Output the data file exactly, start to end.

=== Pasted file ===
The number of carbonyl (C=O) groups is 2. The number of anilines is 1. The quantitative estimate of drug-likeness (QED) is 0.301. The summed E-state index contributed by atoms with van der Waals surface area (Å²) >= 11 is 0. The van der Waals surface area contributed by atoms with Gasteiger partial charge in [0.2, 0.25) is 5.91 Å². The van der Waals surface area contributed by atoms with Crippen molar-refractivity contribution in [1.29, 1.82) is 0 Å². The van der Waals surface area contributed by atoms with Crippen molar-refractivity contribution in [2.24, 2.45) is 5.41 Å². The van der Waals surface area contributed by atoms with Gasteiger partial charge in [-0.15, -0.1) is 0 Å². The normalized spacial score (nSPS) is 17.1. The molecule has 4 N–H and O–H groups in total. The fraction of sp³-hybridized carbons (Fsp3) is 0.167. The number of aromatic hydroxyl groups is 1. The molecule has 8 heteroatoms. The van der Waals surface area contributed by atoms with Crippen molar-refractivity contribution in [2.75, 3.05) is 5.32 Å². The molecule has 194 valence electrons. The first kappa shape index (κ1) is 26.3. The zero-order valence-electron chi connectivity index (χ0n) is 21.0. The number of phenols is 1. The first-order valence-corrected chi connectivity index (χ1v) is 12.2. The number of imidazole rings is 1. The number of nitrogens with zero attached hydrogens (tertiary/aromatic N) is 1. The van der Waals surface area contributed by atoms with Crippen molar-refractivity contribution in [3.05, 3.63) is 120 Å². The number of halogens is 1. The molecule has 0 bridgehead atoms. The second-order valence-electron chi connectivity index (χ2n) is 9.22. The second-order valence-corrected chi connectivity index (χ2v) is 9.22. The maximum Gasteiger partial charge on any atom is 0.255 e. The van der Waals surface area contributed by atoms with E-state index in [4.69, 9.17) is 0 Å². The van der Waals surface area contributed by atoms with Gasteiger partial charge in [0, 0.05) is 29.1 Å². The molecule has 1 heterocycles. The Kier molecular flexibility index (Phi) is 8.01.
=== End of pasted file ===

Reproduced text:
The number of carbonyl (C=O) groups is 2. The number of anilines is 1. The quantitative estimate of drug-likeness (QED) is 0.301. The summed E-state index contributed by atoms with van der Waals surface area (Å²) >= 11 is 0. The van der Waals surface area contributed by atoms with Gasteiger partial charge in [0.2, 0.25) is 5.91 Å². The van der Waals surface area contributed by atoms with Crippen molar-refractivity contribution in [1.29, 1.82) is 0 Å². The van der Waals surface area contributed by atoms with Crippen molar-refractivity contribution in [2.24, 2.45) is 5.41 Å². The van der Waals surface area contributed by atoms with Gasteiger partial charge in [-0.15, -0.1) is 0 Å². The normalized spacial score (nSPS) is 17.1. The molecule has 4 N–H and O–H groups in total. The fraction of sp³-hybridized carbons (Fsp3) is 0.167. The number of aromatic hydroxyl groups is 1. The molecule has 8 heteroatoms. The van der Waals surface area contributed by atoms with Crippen molar-refractivity contribution in [2.75, 3.05) is 5.32 Å². The molecule has 194 valence electrons. The first kappa shape index (κ1) is 26.3. The zero-order valence-electron chi connectivity index (χ0n) is 21.0. The number of phenols is 1. The first-order valence-corrected chi connectivity index (χ1v) is 12.2. The number of imidazole rings is 1. The number of nitrogens with zero attached hydrogens (tertiary/aromatic N) is 1. The van der Waals surface area contributed by atoms with Crippen molar-refractivity contribution in [3.05, 3.63) is 120 Å². The number of halogens is 1. The molecule has 0 bridgehead atoms. The second-order valence-electron chi connectivity index (χ2n) is 9.22. The second-order valence-corrected chi connectivity index (χ2v) is 9.22. The maximum Gasteiger partial charge on any atom is 0.255 e. The van der Waals surface area contributed by atoms with E-state index in [4.69, 9.17) is 0 Å². The van der Waals surface area contributed by atoms with Gasteiger partial charge in [0, 0.05) is 29.1 Å². The molecule has 1 heterocycles. The Kier molecular flexibility index (Phi) is 8.01.